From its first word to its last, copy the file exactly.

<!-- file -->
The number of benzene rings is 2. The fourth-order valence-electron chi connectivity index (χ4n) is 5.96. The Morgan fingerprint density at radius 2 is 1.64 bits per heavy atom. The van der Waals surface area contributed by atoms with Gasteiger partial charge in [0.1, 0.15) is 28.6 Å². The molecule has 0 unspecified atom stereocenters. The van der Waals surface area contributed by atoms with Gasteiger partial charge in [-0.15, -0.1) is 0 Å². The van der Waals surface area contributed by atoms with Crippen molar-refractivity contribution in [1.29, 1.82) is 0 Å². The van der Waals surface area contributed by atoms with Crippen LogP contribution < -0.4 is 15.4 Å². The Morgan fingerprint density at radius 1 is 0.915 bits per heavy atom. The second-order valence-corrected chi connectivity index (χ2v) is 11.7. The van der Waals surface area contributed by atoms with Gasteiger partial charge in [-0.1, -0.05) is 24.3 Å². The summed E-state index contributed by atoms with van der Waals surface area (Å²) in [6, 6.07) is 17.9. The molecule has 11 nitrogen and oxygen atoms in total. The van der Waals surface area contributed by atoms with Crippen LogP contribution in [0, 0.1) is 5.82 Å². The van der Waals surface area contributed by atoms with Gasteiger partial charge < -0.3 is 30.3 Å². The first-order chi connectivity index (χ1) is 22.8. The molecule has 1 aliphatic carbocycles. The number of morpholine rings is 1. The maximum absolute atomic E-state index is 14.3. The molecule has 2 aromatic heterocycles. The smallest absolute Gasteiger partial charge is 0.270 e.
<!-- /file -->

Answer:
The number of benzene rings is 2. The fourth-order valence-electron chi connectivity index (χ4n) is 5.96. The Morgan fingerprint density at radius 2 is 1.64 bits per heavy atom. The van der Waals surface area contributed by atoms with Gasteiger partial charge in [0.1, 0.15) is 28.6 Å². The molecule has 0 unspecified atom stereocenters. The van der Waals surface area contributed by atoms with Gasteiger partial charge in [-0.15, -0.1) is 0 Å². The van der Waals surface area contributed by atoms with Crippen molar-refractivity contribution in [1.29, 1.82) is 0 Å². The van der Waals surface area contributed by atoms with Crippen LogP contribution < -0.4 is 15.4 Å². The Morgan fingerprint density at radius 1 is 0.915 bits per heavy atom. The second-order valence-corrected chi connectivity index (χ2v) is 11.7. The van der Waals surface area contributed by atoms with Gasteiger partial charge in [-0.1, -0.05) is 24.3 Å². The summed E-state index contributed by atoms with van der Waals surface area (Å²) in [6, 6.07) is 17.9. The molecule has 11 nitrogen and oxygen atoms in total. The van der Waals surface area contributed by atoms with Crippen LogP contribution in [0, 0.1) is 5.82 Å². The van der Waals surface area contributed by atoms with Gasteiger partial charge < -0.3 is 30.3 Å². The first-order chi connectivity index (χ1) is 22.8. The molecule has 1 aliphatic carbocycles. The number of morpholine rings is 1. The maximum absolute atomic E-state index is 14.3. The molecule has 2 aromatic heterocycles. The smallest absolute Gasteiger partial charge is 0.270 e.